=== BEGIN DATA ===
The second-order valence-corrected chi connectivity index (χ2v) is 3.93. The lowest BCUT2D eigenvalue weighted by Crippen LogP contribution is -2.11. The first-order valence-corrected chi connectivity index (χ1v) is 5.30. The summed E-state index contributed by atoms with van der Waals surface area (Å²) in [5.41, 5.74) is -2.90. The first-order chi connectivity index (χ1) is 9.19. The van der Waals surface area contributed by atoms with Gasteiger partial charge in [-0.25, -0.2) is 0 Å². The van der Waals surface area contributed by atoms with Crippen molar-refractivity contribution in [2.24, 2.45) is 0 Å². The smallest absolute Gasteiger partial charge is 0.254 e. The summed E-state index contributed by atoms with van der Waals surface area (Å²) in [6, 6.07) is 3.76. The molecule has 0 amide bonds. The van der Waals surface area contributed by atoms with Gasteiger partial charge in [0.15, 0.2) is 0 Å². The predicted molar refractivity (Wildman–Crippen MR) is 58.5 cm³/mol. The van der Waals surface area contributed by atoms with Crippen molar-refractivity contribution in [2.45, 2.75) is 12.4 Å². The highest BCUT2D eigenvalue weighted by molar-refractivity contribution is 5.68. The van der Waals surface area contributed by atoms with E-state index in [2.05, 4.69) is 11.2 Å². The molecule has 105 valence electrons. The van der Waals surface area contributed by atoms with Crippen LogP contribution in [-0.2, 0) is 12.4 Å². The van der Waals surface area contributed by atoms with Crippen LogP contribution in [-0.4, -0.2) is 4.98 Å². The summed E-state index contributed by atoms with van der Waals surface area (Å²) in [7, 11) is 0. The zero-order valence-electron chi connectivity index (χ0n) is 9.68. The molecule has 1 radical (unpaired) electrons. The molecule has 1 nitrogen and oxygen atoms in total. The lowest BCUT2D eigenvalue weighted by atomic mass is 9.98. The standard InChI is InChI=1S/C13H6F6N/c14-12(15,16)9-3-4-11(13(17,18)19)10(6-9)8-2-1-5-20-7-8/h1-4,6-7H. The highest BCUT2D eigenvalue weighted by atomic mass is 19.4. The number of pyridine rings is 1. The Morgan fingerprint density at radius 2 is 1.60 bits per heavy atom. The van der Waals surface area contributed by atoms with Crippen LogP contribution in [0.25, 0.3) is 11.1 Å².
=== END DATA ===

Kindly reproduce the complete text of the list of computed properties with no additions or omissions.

The second-order valence-corrected chi connectivity index (χ2v) is 3.93. The lowest BCUT2D eigenvalue weighted by Crippen LogP contribution is -2.11. The first-order valence-corrected chi connectivity index (χ1v) is 5.30. The summed E-state index contributed by atoms with van der Waals surface area (Å²) in [5.41, 5.74) is -2.90. The first-order chi connectivity index (χ1) is 9.19. The van der Waals surface area contributed by atoms with Gasteiger partial charge in [-0.25, -0.2) is 0 Å². The van der Waals surface area contributed by atoms with Crippen molar-refractivity contribution in [2.24, 2.45) is 0 Å². The smallest absolute Gasteiger partial charge is 0.254 e. The summed E-state index contributed by atoms with van der Waals surface area (Å²) in [6, 6.07) is 3.76. The molecule has 0 amide bonds. The van der Waals surface area contributed by atoms with Gasteiger partial charge in [0.15, 0.2) is 0 Å². The predicted molar refractivity (Wildman–Crippen MR) is 58.5 cm³/mol. The van der Waals surface area contributed by atoms with Crippen molar-refractivity contribution in [2.45, 2.75) is 12.4 Å². The highest BCUT2D eigenvalue weighted by molar-refractivity contribution is 5.68. The van der Waals surface area contributed by atoms with E-state index in [2.05, 4.69) is 11.2 Å². The molecule has 105 valence electrons. The van der Waals surface area contributed by atoms with Crippen LogP contribution in [-0.2, 0) is 12.4 Å². The van der Waals surface area contributed by atoms with Crippen LogP contribution in [-0.4, -0.2) is 4.98 Å². The summed E-state index contributed by atoms with van der Waals surface area (Å²) in [7, 11) is 0. The zero-order valence-electron chi connectivity index (χ0n) is 9.68. The molecule has 1 radical (unpaired) electrons. The molecule has 1 nitrogen and oxygen atoms in total. The lowest BCUT2D eigenvalue weighted by atomic mass is 9.98. The standard InChI is InChI=1S/C13H6F6N/c14-12(15,16)9-3-4-11(13(17,18)19)10(6-9)8-2-1-5-20-7-8/h1-4,6-7H. The highest BCUT2D eigenvalue weighted by atomic mass is 19.4. The number of pyridine rings is 1. The Morgan fingerprint density at radius 2 is 1.60 bits per heavy atom. The van der Waals surface area contributed by atoms with Crippen LogP contribution in [0.25, 0.3) is 11.1 Å².